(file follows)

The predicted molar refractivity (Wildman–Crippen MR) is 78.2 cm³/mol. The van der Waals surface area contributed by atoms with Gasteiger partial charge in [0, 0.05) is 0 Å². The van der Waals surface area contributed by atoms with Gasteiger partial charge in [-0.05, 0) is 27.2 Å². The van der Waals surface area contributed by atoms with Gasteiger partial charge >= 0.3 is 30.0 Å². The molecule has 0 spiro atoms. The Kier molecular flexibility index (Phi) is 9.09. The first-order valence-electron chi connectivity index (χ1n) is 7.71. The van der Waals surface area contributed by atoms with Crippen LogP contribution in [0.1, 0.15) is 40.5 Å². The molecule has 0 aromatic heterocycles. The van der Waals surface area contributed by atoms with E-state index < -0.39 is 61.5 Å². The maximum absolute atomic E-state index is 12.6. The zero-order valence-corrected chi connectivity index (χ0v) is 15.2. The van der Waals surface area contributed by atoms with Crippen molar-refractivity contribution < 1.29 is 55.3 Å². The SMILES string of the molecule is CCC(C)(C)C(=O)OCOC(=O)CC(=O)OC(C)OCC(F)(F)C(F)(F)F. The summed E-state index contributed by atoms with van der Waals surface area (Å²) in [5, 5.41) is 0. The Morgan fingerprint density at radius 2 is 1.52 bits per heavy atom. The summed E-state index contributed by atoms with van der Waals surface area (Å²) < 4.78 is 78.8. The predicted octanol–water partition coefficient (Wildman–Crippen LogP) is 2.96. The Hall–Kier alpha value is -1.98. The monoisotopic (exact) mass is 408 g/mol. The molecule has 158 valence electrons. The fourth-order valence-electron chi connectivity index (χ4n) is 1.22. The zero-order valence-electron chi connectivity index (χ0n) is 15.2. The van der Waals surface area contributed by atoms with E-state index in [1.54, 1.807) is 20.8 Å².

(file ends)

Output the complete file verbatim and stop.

The predicted molar refractivity (Wildman–Crippen MR) is 78.2 cm³/mol. The van der Waals surface area contributed by atoms with Gasteiger partial charge in [0, 0.05) is 0 Å². The van der Waals surface area contributed by atoms with Gasteiger partial charge in [-0.05, 0) is 27.2 Å². The van der Waals surface area contributed by atoms with Gasteiger partial charge >= 0.3 is 30.0 Å². The molecule has 0 spiro atoms. The Kier molecular flexibility index (Phi) is 9.09. The first-order valence-electron chi connectivity index (χ1n) is 7.71. The van der Waals surface area contributed by atoms with Crippen LogP contribution in [0.1, 0.15) is 40.5 Å². The molecule has 0 aromatic heterocycles. The van der Waals surface area contributed by atoms with E-state index < -0.39 is 61.5 Å². The maximum absolute atomic E-state index is 12.6. The zero-order valence-corrected chi connectivity index (χ0v) is 15.2. The van der Waals surface area contributed by atoms with Crippen molar-refractivity contribution < 1.29 is 55.3 Å². The SMILES string of the molecule is CCC(C)(C)C(=O)OCOC(=O)CC(=O)OC(C)OCC(F)(F)C(F)(F)F. The summed E-state index contributed by atoms with van der Waals surface area (Å²) in [5, 5.41) is 0. The Morgan fingerprint density at radius 2 is 1.52 bits per heavy atom. The summed E-state index contributed by atoms with van der Waals surface area (Å²) < 4.78 is 78.8. The predicted octanol–water partition coefficient (Wildman–Crippen LogP) is 2.96. The Hall–Kier alpha value is -1.98. The monoisotopic (exact) mass is 408 g/mol. The molecule has 158 valence electrons. The fourth-order valence-electron chi connectivity index (χ4n) is 1.22. The zero-order valence-electron chi connectivity index (χ0n) is 15.2. The van der Waals surface area contributed by atoms with E-state index in [1.54, 1.807) is 20.8 Å².